While four-time world champion Vettel had the luxury of being part of the Red Bull driver programme from his teens, Webber was scratching around for sponsorship to secure drives in various categories in Europe, having moved over from Australia.
In 1997, he was almost forced to quit halfway through his British Formula Three campaign before Australian rugby union legend David Campese stepped in and loaned him £40,000 so he could continue racing.
Webber later spoke to Eddie Jordan, who was running his own F1 team, and the Irishman put him in touch with Australian Paul Stoddart, who gave him a drive in Formula 3000 and his first taste of F1 as an Arrows test driver, in 1999.
Three years later, he was a fully fledged F1 driver for Stoddart's backmarker Minardi team. Having qualified 18th out of 22 cars in the opening race of the season in Australia, Webber finished a remarkable fifth, scoring two points on his debut.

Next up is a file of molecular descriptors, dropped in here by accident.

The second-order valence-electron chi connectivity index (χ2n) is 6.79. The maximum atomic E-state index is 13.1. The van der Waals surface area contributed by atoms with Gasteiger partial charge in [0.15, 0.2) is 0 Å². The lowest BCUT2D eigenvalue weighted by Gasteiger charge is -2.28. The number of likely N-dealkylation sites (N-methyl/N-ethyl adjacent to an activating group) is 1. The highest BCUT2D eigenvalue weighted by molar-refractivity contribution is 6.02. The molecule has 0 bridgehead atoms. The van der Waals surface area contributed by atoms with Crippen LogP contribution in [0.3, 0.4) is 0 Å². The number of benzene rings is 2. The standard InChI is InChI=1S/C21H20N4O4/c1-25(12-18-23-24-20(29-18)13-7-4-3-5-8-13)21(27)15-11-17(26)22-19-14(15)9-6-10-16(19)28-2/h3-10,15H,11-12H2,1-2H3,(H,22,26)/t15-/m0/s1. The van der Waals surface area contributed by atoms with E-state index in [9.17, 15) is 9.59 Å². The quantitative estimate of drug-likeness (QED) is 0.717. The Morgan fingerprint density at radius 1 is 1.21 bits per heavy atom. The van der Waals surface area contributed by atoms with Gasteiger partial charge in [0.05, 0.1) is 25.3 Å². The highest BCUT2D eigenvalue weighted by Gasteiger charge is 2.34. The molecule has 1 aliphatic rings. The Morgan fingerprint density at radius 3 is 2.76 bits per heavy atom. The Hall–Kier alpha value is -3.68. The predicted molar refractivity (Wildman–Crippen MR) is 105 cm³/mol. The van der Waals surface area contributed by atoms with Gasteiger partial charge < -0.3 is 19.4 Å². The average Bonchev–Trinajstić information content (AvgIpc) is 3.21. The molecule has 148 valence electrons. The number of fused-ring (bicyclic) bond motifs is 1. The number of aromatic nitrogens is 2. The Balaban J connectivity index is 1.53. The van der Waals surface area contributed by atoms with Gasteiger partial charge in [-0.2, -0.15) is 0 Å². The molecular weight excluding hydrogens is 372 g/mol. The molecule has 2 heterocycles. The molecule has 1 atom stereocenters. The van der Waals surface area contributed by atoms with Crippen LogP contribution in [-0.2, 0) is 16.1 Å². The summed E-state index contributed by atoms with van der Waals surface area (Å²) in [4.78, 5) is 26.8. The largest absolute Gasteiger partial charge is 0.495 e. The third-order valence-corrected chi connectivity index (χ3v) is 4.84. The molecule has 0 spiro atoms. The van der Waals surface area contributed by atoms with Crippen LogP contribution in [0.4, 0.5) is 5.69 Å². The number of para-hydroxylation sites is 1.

From there, he drove for Jaguar and Williams before ending his career with seven seasons at Red Bull. Three third-place finishes in the drivers' standings - in 2010, 2011 and this season - were as good as it got.
So why did he never win the World Championship? Well firstly, he came up against one of the greats of the sport - Vettel.
Webber was team leader at Red Bull before the young German joined in 2009. But almost instantly, Vettel seized control.
The duo clashed several times during their partnership, most notably in the 2010 Turkish Grand Prix, when they collided while battling for the lead.
Vettel also disobeyed the now infamous "Multi 21" team orders to pass Webber in this year's Malaysian Grand Prix.
But despite Vettel's aggressive approach to competing with his team-mate, Webber cannot ignore the German's talents.
"I accepted that [Vettel is talented] many times," he said. "Seb is very, very good, no question about it. I'm completely comfortable with that."
But the Australian is less comfortable with the fact he was not always given a fair crack.